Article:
A Reminiscence of Tennyson


ONE autumn in the fifties (I think it must have been 1857) I spent with my mother on the west coast of the Isle of Wight. I remember the sensation of amusement I felt when I first saw upon Freshwater Cliff boards bearing notices against various malfeasances, signed “ A. Tennyson, Lord of the Manor.” I had several friends who knew the Tennysons, but I did not feel justified in obtruding myself upon them as a mere curious outsider. The next year, however, Mr. Maurice was staying at Farringford, and I had a right to call upon him : indeed, before we left London it had been agreed that I should.

I went, accordingly, and saw Tennyson and his wife. I was admitted, moreover, into the upstairs sanctum, where he did his work over a pipe. Nor do I recollect anything more interesting in the course of my life than the talks between Tennyson and Maurice in that little room. Tennyson’s attitude toward Maurice was altogether deferential ; nay, reverential. I remember one particular talk about the book of Ecclesiastes. Tennyson said it was the one book the admission of which into the canon he could not understand, it was so utterly pessimistic, — of the earth, earthy. Maurice fired up. “ Yes, if you leave out the last two verses. But the conclusion of the whole matter is : 4 Fear God and keep his commandments : for this is the whole duty of man. For God shall bring every work into judgment, with every secret thing, whether it he good or whether it be evil.’ So long as you look ouly down upon earth, all is ‘vanity of vanities.’ But if you look up, there is a God, the judge of good and evil,” Tennyson said he would think over the matter from that point of view.

I outstayed Maurice by several weeks. But I had henceforth my entrée into the sanctum. I usually called in the forenoon, and I think I always found Tennyson alone. I saw his two handsome boys ; I had many a talk with his very charming wife. It happened more than once that I remained in the drawing-room downstairs till it was too late to go up. Of course, after Maurice’s departure I never saw Tennyson under the same aspect as when they were together.

About that time the newspapers contained the story of some one who had fallen heir to a fortune on condition of his assuming the “ name and arms of Smith.” Tennyson raged about it. Nobody ever left fortunes to poets. Why did n’t some one leave him £50,000 on condition of his taking the name and arms of Smith ? He would do so at once. “No, you would n’t,” I put in. “ I would do it, and I would never write another line.” “ Yes, you would,” I persisted ; and so it went on. It is rather curious to observe that his brother Charles changed his name under somewhat similar circumstances, becoming Tennyson-Turner. But I still refuse to believe that Alfred would have become Tennyson-Smith for a consideration.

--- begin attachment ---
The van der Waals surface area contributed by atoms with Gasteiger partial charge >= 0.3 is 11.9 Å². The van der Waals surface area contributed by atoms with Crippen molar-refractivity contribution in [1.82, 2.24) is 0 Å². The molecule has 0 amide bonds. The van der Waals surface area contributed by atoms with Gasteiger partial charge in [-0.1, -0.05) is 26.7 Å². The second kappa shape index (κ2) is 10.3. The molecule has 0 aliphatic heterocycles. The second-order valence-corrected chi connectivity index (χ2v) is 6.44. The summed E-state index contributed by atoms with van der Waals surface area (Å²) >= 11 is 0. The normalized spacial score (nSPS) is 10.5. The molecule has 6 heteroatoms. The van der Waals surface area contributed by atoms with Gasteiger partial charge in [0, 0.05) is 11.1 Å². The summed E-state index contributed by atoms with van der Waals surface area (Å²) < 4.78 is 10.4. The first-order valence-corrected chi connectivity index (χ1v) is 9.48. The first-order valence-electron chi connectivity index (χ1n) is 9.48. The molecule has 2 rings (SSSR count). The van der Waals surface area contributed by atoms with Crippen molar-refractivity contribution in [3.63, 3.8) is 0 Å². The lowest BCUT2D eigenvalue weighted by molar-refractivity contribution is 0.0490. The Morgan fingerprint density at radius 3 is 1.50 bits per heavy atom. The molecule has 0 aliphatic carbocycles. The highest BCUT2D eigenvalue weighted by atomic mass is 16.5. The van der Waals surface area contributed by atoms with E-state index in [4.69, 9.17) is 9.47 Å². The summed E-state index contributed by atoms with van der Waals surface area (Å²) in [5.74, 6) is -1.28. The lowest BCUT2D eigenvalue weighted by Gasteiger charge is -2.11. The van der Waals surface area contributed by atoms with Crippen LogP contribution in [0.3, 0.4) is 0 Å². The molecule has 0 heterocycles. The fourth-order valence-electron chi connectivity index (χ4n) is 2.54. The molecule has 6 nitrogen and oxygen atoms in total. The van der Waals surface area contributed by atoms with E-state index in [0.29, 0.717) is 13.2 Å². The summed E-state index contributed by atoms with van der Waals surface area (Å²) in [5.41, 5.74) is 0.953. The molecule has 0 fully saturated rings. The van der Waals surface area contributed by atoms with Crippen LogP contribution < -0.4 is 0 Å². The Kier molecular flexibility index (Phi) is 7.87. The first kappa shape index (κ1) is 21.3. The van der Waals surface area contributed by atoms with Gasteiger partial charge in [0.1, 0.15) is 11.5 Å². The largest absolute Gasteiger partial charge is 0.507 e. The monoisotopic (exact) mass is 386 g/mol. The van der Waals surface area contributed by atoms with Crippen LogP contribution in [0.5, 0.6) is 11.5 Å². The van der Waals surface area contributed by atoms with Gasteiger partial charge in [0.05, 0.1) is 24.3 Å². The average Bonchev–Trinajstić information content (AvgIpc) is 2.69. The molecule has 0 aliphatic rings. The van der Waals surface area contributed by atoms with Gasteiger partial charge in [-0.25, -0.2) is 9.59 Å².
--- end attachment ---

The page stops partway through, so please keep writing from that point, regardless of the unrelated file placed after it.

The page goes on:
The recollection of my visits to him which is the most endearing of all to me is that of a day when we all went up the cliff together, Teunysou drawing his wife in an invalid’s chair. I relieved him for a short time, but, though I did not betray myself, I found the effort a tremendous one. He was, however, a very strongly built man. There was something infinitely touching in the sight of this great poet — to my mind the third greatest of our race, after Shakespeare and Milton — fulfilling thus the homelier offices of conjugal affection. He seemed to bring out the meaning of those deep words in the Church of England’s marriage service, “ With my body I thee worship.”

Although for those few weeks I was with the Tennysons on a footing almost of intimacy, I never saw either of them again. One evening at Macmillan’s, when I was in the drawing-room some one told me (I think it was Mr. Hughes) that Tennyson had come, but that he was in a very bad humor, would not leave the ante-room, and seemed determined to contradict everybody. I stayed where I was ! On several occasions I received very friendly letters from Mrs. Tennyson, who often acted as his amanuensis, but I do not possess a scrap of his handwriting. It so happens, however, that I have seen a good deal of it. When I was on the Council of the Working Men’s College, our secretary at one time was a man who had been secretary or clerk to John Forster. He still had charge of Forster’s papers, and these included the manuscripts of various songs of Tennyson’s published anonymously in The Examiner, and of Tennyson’s reply to the “ SchoolMiss Alfred ” passage in Bulwer Lytton’s King Arthur. Tennyson was very particular about his revises. He even required two or three revises of poems that he wrote for newspaper publication.

His anxiety to be accurate is well known. His intimate friend, George Venables, told me that Tennyson had once come to him in high dudgeon at having been served with a writ for a debt which he did not really owe. Venables advised him what to do, and his advice was justified by the event. But several years after he found in one of Tennyson’s poems a reference to a writ embodying the very terms of the one which had been served upon him, the form of which had in the mean time been superseded. Venables said he must have carried the terms of the writ in his memory, as he was not at all likely to have preserved it, for he was living at the time in lodgings, with as few impedimenta as possible.